Educational Process

Overview: Educational Process

Realising Shibumi’s intent as an educational process is an ongoing exploration. There are fundamental truths that are the basis of the whole movement of learning.

Fear cannot be the foundation of learning. Neither can competition and comparison; nor can reward and punishment.

Our concerns are:

  • To convey a sense of the richness and vastness of the whole movement of the world as well as the freshness of each day and the life around us.
  • To help the learner to have quietness and a meditative quality.
  • To see that the learner is in an environment of nurturing, care and love.
  • To convey a sense of freedom to every learner and make him/her understand the responsibility that goes with it.
  • All aspects of a learner’s growth are valuable and not just any one area.

It is essential that all learners should have skills. However, if acquiring skills is driven by the ambition of worldly success, then it becomes a hollow and limiting process. The acquisition of skills should follow and not precede the intelligence which comes from looking, listening, and observing, free of the directed activity of thought.

Adult-assisted self-learning ensures that each child progresses at the pace that is right for him/her. It also creates a sense of responsibility for one’s own learning from an early age.

Vertical grouping makes for healthier peer dynamics as well as help minimize comparison in the mind of the learner as well as the adult. Pressure to perform can have serious effects on the psychological growth of a child. The urge to discover, the ability to work hard, the capacity to question – these are the true milestones of a learner’s journey.

Group activities and other activities such as exposures, workshops, and apprenticeships form an important part of the programme. Each learner will be required to attend exposures and also take up projects of his or her interest. This is essential to allow for the growth of confidence in one’s own interest and skills and not in an external measure such as tests, marks, and examination results. However non-comparative evaluation of skills acquired is possible and essential to the learning process.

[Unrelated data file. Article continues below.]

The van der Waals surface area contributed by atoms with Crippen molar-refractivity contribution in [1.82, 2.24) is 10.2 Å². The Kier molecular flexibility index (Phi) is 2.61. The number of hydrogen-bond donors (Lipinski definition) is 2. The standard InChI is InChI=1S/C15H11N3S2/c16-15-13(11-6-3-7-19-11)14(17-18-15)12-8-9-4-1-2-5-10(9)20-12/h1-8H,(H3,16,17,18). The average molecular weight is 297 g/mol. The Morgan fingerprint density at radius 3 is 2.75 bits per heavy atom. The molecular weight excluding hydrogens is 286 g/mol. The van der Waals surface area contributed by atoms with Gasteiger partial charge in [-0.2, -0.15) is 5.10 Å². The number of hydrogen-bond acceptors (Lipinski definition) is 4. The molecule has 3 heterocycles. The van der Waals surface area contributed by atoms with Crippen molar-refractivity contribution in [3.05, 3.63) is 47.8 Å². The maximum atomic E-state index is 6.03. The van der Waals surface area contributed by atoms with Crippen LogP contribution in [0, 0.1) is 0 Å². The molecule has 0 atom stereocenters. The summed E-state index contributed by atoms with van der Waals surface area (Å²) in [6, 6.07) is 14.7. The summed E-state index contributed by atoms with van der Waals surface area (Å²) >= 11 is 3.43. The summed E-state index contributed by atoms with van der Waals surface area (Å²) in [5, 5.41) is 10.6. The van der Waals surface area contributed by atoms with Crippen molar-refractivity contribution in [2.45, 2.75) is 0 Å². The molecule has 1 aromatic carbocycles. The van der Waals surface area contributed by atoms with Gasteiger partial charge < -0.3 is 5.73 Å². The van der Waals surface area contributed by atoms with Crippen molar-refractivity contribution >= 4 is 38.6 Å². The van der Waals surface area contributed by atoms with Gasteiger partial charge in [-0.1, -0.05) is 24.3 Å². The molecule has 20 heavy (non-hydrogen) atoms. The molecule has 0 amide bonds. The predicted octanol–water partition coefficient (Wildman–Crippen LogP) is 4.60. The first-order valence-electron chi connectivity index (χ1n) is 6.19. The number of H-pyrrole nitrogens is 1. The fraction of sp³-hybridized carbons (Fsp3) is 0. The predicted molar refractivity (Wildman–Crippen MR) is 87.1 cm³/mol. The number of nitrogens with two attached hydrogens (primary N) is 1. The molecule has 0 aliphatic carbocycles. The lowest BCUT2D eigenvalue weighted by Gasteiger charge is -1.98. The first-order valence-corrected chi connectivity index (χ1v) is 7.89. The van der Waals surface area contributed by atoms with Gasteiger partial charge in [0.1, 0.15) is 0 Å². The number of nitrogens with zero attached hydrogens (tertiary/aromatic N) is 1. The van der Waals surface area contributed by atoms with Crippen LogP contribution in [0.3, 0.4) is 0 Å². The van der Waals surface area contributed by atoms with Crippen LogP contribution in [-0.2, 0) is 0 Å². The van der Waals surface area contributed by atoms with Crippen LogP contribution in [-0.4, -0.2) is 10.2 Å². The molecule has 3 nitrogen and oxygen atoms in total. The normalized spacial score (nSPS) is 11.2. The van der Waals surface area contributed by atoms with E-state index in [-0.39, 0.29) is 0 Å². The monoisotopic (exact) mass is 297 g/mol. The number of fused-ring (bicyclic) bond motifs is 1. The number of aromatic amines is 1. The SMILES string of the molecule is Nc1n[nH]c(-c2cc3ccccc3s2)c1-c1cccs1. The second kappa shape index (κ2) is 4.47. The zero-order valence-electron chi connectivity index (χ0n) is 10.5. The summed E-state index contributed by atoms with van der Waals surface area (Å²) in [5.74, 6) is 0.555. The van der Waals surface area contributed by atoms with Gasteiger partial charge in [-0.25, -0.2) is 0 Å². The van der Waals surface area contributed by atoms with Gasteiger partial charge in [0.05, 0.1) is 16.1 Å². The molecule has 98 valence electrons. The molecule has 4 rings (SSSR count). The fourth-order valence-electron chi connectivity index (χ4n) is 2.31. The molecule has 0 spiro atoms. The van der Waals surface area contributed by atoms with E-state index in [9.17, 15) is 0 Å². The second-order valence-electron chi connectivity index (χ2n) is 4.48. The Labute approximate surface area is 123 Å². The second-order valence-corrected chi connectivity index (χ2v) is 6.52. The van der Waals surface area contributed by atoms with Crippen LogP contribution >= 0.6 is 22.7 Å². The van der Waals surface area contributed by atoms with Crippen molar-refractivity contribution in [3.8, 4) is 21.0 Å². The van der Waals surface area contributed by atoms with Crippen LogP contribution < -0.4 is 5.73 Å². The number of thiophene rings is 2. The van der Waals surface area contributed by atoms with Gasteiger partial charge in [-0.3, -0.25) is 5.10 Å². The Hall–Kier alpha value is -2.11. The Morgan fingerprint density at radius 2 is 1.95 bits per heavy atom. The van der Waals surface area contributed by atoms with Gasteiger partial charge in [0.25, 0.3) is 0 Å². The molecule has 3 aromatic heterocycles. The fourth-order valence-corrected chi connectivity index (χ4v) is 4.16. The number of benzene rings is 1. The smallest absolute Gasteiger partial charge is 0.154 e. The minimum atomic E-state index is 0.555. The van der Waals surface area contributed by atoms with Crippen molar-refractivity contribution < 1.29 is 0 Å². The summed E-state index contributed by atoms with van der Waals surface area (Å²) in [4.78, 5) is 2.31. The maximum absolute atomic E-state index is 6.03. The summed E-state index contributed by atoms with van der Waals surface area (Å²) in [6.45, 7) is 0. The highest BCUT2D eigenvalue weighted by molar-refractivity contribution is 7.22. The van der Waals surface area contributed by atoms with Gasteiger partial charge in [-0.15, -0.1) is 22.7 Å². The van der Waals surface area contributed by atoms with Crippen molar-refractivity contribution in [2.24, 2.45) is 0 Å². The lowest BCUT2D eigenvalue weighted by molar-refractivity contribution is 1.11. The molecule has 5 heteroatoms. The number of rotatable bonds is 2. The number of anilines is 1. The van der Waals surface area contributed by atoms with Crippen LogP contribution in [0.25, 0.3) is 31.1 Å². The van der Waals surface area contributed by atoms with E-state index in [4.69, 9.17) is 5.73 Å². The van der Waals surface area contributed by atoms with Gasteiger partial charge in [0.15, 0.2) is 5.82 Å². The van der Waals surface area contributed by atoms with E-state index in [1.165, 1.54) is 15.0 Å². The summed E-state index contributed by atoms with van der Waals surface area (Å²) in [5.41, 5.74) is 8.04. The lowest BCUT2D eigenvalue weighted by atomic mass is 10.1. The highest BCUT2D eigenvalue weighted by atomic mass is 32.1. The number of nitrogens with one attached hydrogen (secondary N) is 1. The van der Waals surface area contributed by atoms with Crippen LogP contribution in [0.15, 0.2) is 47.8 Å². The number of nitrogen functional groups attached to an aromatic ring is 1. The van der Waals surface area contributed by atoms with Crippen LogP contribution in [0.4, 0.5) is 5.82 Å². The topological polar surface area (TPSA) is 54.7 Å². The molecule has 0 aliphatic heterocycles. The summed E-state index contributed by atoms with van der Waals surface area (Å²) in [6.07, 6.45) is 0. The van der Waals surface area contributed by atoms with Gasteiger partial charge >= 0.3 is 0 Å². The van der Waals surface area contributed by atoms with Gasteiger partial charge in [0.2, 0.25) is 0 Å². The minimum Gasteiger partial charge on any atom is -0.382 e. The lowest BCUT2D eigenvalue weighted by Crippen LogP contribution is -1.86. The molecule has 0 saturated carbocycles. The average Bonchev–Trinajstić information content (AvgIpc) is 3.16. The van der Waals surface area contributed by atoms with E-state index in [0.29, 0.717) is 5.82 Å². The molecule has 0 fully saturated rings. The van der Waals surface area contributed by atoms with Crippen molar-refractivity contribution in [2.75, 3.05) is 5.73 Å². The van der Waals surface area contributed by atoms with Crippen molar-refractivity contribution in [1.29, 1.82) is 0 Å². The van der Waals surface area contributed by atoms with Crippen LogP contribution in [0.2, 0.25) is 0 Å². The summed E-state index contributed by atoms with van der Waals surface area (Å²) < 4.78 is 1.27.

Dialogue between educators and children, parents and educators, and children and their parents, is an essential part of this educational process. We would like all we do at Shibumi to be linked harmoniously to the home, so that the learner, the parents and the educators can move together.

Physical fitness, taking care of the body and eating healthy food are a priority at Shibumi. Therefore dance, sports, and games, walks, and treks find an important place in the educational process. We offer healthy, simple vegetarian food.

Caring for the campus by doing the physical chores oneself brings about an awareness of the importance and dignity of physical labour. This removes the attitude of taking for granted that others are there to do the “dirty work”.

Excursions form an important part of the curriculum not only for cultural exposure but also to bring about a deep relationship with rivers, mountains, forests and the sea. Working with one’s hands and mind in doing art, craft and other practical activities is an essential part of the programme. A love for music is nurtured.

Contact with nature brings about a sensitivity which is not measurable but is essential for the coming upon a holistic quality of mind . These are times when there is an opportunity for the brain’s continual and inconsequential chatter to slow down and perhaps even end. Time to be alone and quiet is part of one’s daily life at Shibumi.

Educational Philosophy

From a letter to the schools by J. Krishnamurti

Teachers or educators are human beings. Their function is to help the student to learn not only this or that subject, but to understand the whole activity of learning; not only to gather information about various subjects, but primarily to be complete human beings. These schools are not merely centres of learning; they must be centres of goodness and bring about a religious mind.